Nothing has so far been said about the chassis. Very little. is required in this direction beyond seeing that the brakes and wheel-bearings are lr in all positions, and if high-speed work is contemplated to bind the road springs with insulating tape and then cord, with final layer of tape to make a neat job. It is assumed of course that spring slides, joints and other vital parts are in good condition. There are still, of course, a great numIm:r of the earlier ” J ” type Midgets in regular use for trials and road work. The same treatment suggested for the ” P ” type may also be successfully employed on the earlier cars but the two., bearing crankshaft puts a limit to the power which can safely be obtained, and we seldom raise the compression above. 7 to 1.. This applies even more strongly to the supercharged Montfliery. As an experiment we had a specially balanced Laystall crankshaft made for one of these cars at a cost of £25 and ran it successfully through an entire season without
trouble, and if anyone is thinking of using one of these cars regularly in competitions, I strongly advise obtaining one of these.
Before leaving the Midget it might be well to say something about petrol consumption. The consumption of the standard car is about 39 m.p.g. Raising the compression to 7 to 1 improves the figures slightly, and even On 8.5, where slightly richer needles are required in the carburetters, the increase in fuel consumption is negligible.
The ” 1.1′ type Magna gave less scope for tuning than most of the later models, as the engine was rather small for the size of the chassis and required to run at high revs, before much power was produced. We have had quite good results with one of these running with an 8.5 to 1 compression, but a more successful way of tackling the problem was found in fitting a small Marshall supercharger blowing at 5 lbs. A larger and more efficient water pump Was also found of advantage.
The last type Of sports M.G. I deal with is the “N ” type Magnette, which is perhaps the most responsive to simple treatment. The engine is dealt with in exactly the same way as that of the ” P ” type Midget, and the compression may safely be raised to 8.5 to 1. The cars driven by Mr. K. D. and Mr. D. G. Evans have been prepared in his way and we have had excellent results with them, running throughout a season of trials without even dropping the sumps. 75 horse-power is developed at 6,500 r.p.m. V2ives, pistons, connecting-rods and other components are all standard, but the clutch springs have been strengthened, and the gear-box pinions originally fitted in the old ” j ” type Midgets are used, as the standard ratios are rather too low for trials work. Cylinderhead gaskets are dispensed with, the heads being checked on a surface plate and then lapped on to the block.
With trials ratios the all-out speed is 85 m.p.h. though another 5 m.p.h. can be obtained with a higher back-axle. The T.T.-type car which is capable of 95 m.p.h. is identical except for a different camshaft, which gives more overlap, and larger carburetters. The higher speed is obtained, of course at the cost of power low down. At the end of the racing season we experimented with a Magnette on which the compression ratio was raised to 9.5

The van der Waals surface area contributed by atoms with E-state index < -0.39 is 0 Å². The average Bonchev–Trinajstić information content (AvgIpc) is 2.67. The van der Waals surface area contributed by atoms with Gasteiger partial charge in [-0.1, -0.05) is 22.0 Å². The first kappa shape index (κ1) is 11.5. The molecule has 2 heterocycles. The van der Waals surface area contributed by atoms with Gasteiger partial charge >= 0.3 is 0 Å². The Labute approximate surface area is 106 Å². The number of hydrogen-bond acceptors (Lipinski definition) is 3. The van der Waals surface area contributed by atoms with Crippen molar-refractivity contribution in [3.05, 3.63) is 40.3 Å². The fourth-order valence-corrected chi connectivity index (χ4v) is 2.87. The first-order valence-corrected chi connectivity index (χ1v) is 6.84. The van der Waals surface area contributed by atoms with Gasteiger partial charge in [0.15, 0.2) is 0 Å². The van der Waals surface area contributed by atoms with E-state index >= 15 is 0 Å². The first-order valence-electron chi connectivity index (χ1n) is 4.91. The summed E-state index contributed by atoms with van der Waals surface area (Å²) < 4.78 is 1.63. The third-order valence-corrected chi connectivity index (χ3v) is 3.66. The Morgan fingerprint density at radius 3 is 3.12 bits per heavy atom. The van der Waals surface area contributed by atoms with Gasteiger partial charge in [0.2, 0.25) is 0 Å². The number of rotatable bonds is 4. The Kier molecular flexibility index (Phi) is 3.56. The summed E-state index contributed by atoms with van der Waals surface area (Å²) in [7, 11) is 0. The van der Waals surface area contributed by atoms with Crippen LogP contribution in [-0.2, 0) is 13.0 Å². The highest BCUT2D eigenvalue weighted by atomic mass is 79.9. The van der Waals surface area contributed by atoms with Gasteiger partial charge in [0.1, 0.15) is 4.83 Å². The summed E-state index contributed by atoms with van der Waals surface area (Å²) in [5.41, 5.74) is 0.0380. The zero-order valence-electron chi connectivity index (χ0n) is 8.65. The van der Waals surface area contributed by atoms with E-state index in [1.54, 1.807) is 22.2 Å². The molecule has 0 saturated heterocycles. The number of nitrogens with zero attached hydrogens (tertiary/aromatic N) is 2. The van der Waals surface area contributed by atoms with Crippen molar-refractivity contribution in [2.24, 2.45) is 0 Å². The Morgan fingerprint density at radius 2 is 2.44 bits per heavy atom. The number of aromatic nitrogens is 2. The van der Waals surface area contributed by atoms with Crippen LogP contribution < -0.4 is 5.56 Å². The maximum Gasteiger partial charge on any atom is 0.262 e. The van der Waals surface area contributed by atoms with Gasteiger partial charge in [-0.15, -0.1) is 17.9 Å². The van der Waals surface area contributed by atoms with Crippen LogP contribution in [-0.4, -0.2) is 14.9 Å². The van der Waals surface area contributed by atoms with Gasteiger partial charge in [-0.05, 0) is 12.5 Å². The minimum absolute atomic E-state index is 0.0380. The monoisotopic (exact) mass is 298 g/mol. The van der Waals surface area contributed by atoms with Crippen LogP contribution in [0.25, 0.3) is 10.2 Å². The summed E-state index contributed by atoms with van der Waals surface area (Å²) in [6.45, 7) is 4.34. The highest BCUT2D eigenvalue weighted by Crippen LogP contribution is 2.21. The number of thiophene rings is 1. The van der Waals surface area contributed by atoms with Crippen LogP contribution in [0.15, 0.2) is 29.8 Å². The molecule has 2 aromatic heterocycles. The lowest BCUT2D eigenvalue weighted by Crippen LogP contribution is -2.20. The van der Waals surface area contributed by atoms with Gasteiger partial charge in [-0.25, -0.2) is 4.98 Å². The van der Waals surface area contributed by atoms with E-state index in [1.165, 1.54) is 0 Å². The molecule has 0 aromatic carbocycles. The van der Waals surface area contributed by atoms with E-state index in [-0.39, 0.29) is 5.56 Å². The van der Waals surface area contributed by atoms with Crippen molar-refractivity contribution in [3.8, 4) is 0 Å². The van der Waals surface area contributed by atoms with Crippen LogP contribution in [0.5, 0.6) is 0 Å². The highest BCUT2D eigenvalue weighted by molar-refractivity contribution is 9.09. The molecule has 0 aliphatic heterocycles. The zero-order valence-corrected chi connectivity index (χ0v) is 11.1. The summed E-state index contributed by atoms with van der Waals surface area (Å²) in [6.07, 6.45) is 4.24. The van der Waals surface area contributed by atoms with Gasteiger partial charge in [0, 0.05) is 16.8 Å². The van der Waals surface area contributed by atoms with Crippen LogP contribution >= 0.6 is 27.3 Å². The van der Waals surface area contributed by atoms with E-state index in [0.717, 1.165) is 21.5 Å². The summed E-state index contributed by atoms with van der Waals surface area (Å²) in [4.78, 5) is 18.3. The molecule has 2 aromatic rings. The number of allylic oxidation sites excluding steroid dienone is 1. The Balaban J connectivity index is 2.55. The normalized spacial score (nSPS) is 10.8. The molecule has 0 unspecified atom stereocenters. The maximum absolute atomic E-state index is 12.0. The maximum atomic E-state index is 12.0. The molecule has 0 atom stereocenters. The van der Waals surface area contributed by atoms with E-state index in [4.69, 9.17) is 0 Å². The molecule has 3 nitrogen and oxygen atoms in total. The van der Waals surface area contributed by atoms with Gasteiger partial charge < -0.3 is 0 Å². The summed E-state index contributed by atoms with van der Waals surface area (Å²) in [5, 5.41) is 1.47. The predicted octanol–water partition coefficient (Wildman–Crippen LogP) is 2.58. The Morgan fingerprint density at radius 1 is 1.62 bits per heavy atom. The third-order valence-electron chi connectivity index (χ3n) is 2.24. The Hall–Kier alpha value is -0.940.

to 1. Alcohol fuel naturally was needed. The car finished first in a Mountain Race and a close third in an outer circuit race, the best lap speed in the latter race being 104.19 m.p.h. With regard to the racing cars, the supercharged Magnette and ” Q and ” R ” type Midgets, any modifications we have carried out have been of a minor nature, most of the attention, as usually happens in cars of this type, being given to seeing that every part is free and a good fit. The camshaft on the Magnette
which only gives 15 degrees overlap can be changed with advantage for one giving an overlap of 25 to 35 degrees. As regards the chassis considerable weight can be saved by fitting a light body and Smaller batteries, while road-holding is improved by removing two leaves from the rear springs. The wonderful little engines fitted to the ” Q ” and ” R ” Midgets are almost identical. They can be revved safely to 7,800 r.p.m. and one we had on the bench the other day gave 116.6 h.p. at 7,500 r.p.m. Beyond rather ticklish jobs such as lightening the rockers and providing special valve cotters, nothing out of the Ordinary is needed on them, but we have made some successful experiments with a special cylinder head in which the sparking plugs screw into masked openings. There are no shoulders on the bodies of the special 14 mm. plugs, the copper gaskets being sandwiched in between the bottom of the
plugs and the metal of the cylinder head. This method of construction keeps the plugs cool and reduces the size of the opening into the combustion chambers. Our racing this season concluded with an attempt by Mr. Kenneth Evans on the 750 c.c. Mountain record. Previous attempts we had made showed that though the power developed by the ” R ” type Midget was quite sufficient to give us the record, the violent braking called for at the corners rendered the brakes almost inoperative after a few
laps. This we attributed to the fact that the brake drums were shielded from the air -stream and also the fact that the drums and shoes were both made of the same material, so that the heat did not flow away from the linings. Fitting windscoops on the back-plates and fins on the drums completely overcame this trouble, and a few days before the track closed, Mr. Evans took the record at 75.24 m.p.h., a satisfactory finish to a season in which cars tuned at the Bellevue Garage scored 45 awards in racing events and 36 in reliability trials. Racing nowadays is a strenuous business, but for the amateur with a small amount of money to spend, plenty of amusement can still be had from taking part in the smaller speed trials and the Club events at Brooklands, and next season we expect to be busier than ever preparing M.G. and other makes of car for events of this kind.